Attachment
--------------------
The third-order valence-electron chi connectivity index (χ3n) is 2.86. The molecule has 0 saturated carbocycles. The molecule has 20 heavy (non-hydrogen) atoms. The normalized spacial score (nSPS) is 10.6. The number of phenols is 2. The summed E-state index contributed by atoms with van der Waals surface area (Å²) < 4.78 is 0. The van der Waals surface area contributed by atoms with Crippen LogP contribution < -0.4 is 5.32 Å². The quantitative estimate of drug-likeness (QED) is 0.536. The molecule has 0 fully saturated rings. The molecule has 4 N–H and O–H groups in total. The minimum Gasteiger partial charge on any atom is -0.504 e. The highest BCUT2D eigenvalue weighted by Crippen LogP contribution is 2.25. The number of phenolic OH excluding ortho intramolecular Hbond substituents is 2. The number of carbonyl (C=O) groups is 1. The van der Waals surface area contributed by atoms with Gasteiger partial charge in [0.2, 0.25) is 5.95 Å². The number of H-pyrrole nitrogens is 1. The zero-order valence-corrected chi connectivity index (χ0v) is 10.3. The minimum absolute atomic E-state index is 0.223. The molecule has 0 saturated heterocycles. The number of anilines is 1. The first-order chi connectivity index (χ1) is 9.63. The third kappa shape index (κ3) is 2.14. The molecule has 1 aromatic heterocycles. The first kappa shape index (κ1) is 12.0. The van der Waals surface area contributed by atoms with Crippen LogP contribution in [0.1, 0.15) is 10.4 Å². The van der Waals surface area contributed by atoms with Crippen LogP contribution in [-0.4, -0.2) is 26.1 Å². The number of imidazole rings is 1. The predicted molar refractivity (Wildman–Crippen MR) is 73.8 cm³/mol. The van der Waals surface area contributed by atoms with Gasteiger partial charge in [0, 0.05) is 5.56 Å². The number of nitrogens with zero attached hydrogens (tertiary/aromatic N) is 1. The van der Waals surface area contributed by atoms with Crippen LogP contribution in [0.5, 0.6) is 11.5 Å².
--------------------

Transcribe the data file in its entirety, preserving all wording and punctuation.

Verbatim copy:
The third-order valence-electron chi connectivity index (χ3n) is 2.86. The molecule has 0 saturated carbocycles. The molecule has 20 heavy (non-hydrogen) atoms. The normalized spacial score (nSPS) is 10.6. The number of phenols is 2. The summed E-state index contributed by atoms with van der Waals surface area (Å²) < 4.78 is 0. The van der Waals surface area contributed by atoms with Crippen LogP contribution < -0.4 is 5.32 Å². The quantitative estimate of drug-likeness (QED) is 0.536. The molecule has 0 fully saturated rings. The molecule has 4 N–H and O–H groups in total. The minimum Gasteiger partial charge on any atom is -0.504 e. The highest BCUT2D eigenvalue weighted by Crippen LogP contribution is 2.25. The number of phenolic OH excluding ortho intramolecular Hbond substituents is 2. The number of carbonyl (C=O) groups is 1. The van der Waals surface area contributed by atoms with Gasteiger partial charge in [0.2, 0.25) is 5.95 Å². The number of H-pyrrole nitrogens is 1. The zero-order valence-corrected chi connectivity index (χ0v) is 10.3. The minimum absolute atomic E-state index is 0.223. The molecule has 0 saturated heterocycles. The number of anilines is 1. The first-order chi connectivity index (χ1) is 9.63. The third kappa shape index (κ3) is 2.14. The molecule has 1 aromatic heterocycles. The first kappa shape index (κ1) is 12.0. The van der Waals surface area contributed by atoms with Crippen LogP contribution in [0.1, 0.15) is 10.4 Å². The van der Waals surface area contributed by atoms with Crippen LogP contribution in [-0.4, -0.2) is 26.1 Å². The number of imidazole rings is 1. The predicted molar refractivity (Wildman–Crippen MR) is 73.8 cm³/mol. The van der Waals surface area contributed by atoms with Gasteiger partial charge in [0, 0.05) is 5.56 Å². The number of nitrogens with zero attached hydrogens (tertiary/aromatic N) is 1. The van der Waals surface area contributed by atoms with Crippen LogP contribution in [0.5, 0.6) is 11.5 Å².